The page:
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  • Sunday, December 24, 2006
    As global mean temperatures continue to rise moving the Earth into its warmest period in 10 million years, New York City has begun to feel an immediate impact. While rising ocean levels have not inundated and converted the metropolis into a new Atlantis, precipitation levels have increased and winter temperatures have risen, an early indicator of global warming.
    While heat waves and periods of unusually warm weather, ocean warming, arctic warming, melting glaciers and shrinking ice caps, gradual rises in the sea-level, and even the historic hurricane season of 2005 have received significant publicity, “harbingers” such as spreading disease, earlier thaws, acceleration of evolution including adaptations seen in some insect and plant species, coral reef bleaching, along with an increase in extreme weather have only begun receiving press coverage. Yet two symptoms of global warming have quietly been present in New York City since 1971 and 1950.

    Since 1971, fueled by a rising number of severe downpours and heavy snowfalls, New York City has undergone a shift in precipitation patterns. Since official record keeping began in 1869 through 1970, a 102-year period, New York City had 12 years in which 50 or more inches of precipitation had fallen. From 1971 through 2006, even though the year is not finished yet, New York City has already experienced 15 years with 50 inches or more of precipitation. Accordingly if one extrapolated the 36-year period from 1971-2006 over 102 years, it would result in an astonishing 42.5 years of 50 inches or more of precipitation versus the 12 year figure for the period ending in 1970.

    Not surprisingly, the period from 1971-2005 has a mean precipitation figure that is 7.22 inches or 16.8% higher than the mean precipitation figure from 1869-1970. It is likely to rise even higher when 2006, which has already seen more than 55 inches of precipitation through November 21st is factored in.

    Likewise, considering the higher precipitation figures since 1971, it is also not surprising that nine out of the 12 monthly precipitation records have occurred subsequent to the transition to wetter weather as illustrated by the below table:

    New York City Monthly Precipitation Records
    January: 10.52 Inches 1979
    February: 6.87 Inches 1869
    March: 10.54 Inches 1983
    April: 14.01 Inches 1983
    May: 10.24 Inches 1989
    June: 10.27 Inches 2003
    July: 11.89 Inches 1889
    August: 12.36 Inches 1990
    September: 16.85 Inches 1882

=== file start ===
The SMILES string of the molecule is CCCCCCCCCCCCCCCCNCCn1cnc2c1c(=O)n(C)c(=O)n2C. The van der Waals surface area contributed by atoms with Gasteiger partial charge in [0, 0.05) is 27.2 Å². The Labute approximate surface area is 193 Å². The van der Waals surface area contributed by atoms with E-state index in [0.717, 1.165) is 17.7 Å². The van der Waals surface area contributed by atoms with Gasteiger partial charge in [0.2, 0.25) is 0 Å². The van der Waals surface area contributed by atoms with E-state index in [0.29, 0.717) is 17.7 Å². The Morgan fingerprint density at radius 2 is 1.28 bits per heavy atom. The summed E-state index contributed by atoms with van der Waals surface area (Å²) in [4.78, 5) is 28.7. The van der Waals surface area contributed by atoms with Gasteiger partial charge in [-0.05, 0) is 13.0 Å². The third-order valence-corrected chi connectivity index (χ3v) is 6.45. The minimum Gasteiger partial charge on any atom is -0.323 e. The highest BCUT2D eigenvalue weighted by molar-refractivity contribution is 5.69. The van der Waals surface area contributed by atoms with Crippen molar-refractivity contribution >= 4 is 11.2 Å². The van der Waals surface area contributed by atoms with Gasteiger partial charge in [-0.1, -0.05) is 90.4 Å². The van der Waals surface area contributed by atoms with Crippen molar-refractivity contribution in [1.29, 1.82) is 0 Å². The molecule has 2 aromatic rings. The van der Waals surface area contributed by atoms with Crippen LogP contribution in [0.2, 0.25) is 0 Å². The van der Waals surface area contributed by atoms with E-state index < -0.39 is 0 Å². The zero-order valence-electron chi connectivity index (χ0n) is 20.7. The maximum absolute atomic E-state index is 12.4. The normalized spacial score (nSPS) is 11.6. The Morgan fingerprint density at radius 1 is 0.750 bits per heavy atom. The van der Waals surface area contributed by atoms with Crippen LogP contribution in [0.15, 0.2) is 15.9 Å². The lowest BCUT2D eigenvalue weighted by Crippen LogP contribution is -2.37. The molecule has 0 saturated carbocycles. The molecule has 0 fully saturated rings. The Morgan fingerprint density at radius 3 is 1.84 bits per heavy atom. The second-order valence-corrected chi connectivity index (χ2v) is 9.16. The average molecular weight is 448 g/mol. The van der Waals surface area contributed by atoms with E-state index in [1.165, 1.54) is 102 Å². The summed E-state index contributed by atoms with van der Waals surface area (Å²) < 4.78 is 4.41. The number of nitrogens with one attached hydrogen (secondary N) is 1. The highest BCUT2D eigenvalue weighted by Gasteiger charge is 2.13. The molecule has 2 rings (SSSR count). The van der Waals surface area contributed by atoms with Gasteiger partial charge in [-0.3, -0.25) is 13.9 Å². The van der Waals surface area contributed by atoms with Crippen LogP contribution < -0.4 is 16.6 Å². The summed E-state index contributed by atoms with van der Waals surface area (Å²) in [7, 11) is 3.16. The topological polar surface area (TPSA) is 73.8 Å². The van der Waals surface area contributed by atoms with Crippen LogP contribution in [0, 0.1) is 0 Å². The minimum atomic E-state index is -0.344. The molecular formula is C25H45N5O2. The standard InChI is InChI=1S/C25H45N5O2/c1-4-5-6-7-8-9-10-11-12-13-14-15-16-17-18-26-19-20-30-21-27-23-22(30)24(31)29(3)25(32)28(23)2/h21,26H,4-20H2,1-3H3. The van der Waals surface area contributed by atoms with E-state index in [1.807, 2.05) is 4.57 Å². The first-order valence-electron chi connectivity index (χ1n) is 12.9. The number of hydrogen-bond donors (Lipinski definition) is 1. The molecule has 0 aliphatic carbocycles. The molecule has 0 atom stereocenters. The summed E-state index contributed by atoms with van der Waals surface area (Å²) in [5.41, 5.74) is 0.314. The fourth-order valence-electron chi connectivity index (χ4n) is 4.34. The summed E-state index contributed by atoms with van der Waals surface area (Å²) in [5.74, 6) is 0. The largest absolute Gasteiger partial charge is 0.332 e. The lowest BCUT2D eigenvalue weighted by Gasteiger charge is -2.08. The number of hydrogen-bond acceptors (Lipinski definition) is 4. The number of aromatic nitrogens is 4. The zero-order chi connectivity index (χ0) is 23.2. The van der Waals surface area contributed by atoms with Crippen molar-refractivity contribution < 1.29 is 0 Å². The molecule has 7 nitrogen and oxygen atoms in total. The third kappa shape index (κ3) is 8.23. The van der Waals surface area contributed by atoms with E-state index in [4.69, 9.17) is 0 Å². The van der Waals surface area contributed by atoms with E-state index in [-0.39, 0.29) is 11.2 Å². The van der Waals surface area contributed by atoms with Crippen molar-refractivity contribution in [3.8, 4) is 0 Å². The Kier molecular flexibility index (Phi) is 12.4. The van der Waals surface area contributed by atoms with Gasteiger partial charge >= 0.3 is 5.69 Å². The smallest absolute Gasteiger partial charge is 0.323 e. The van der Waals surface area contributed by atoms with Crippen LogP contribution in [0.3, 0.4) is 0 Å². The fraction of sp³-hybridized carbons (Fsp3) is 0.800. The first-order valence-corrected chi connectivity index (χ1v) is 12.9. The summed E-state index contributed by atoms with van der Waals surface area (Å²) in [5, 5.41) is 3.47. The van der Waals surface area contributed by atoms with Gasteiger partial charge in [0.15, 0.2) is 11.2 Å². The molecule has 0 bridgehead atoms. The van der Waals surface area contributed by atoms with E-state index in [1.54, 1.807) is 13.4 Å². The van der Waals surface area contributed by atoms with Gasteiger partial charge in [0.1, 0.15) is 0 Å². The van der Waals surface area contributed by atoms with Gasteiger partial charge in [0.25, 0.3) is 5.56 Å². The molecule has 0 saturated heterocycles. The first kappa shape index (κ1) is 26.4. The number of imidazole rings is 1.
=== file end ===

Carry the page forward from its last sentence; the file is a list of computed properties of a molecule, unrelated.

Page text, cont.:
October: 16.73 Inches 2005
    November: 12.41 Inches 1972
    December: 9.98 Inches 1973

    With the elevated precipitation levels fueled by an increase in severe downpours that often leave in excess of 2 inches of rain and heavy snowfalls, it is not surprising that the 59 year-old snowfall record fell earlier this year when New York City received a record 26.9 inches of snow from February 11-12 versus the old record of 26.4 inches that had fallen during the Blizzard of 1947 from December 26-27. In addition, New York City has seen two 20+ inch snowstorms in the last 11 years (20.2 inches in 1996 and 26.9 inches in 2006) versus the 59 years it took for the last two (21.1 inches in 1888 and 26.4 inches in 1947). Furthermore three out of New York City’s top five snowstorms since record keeping, have occurred since 1996: 26.9 inches (2006), 20.2 inches (1996, which also saw a record 75.6 inches of snow for 1995-96 winter since modern record keeping, eclipsing the 63.2 1947-48 mark) and 19.8 inches (2003) and five out of the City’s top ten have occurred since 1978.
    New York City’s Top 10 Snowstorms[1]
    26.9 Inches – February 11-12, 2006
    26.4 Inches – December 26-27, 1947
    21.0 Inches – March 12-14, 1888
    20.2 Inches – January 7-8, 1996
    19.8 Inches – February 16-17, 2003
    18.1 Inches – March 7-8, 1941
    18.0 Inches – December 26, 1872
    17.7 Inches – February 5-7, 1978
    17.6 Inches – February 11-12, 1983
    17.5 Inches – February 4-7, 1920
    Even more astonishing, since 2000 there have been five snowstorms that have dumped at least a foot of snow on New York City. Aside from the two listed in the above table, 14.0 inches fell from December 5-6, 2003, 13.8 inches from January 22-23, 2005, and 12.0 inches on December 30, 2000.
    Consistent with New York City’s snowfall records, seven out of the top ten annual precipitation records have also occurred since 1971:
    New York City’s Top 10 Yearly Precipitation Totals80.56 Inches – 198367.03 Inches – 197265.11 Inches – 198961.21 Inches – 197560.92 Inches – 1990 58.56 Inches – 200358.32 Inches – 1903 58.00 Inches – 191357.23 Inches – 197357.16 Inches – 1889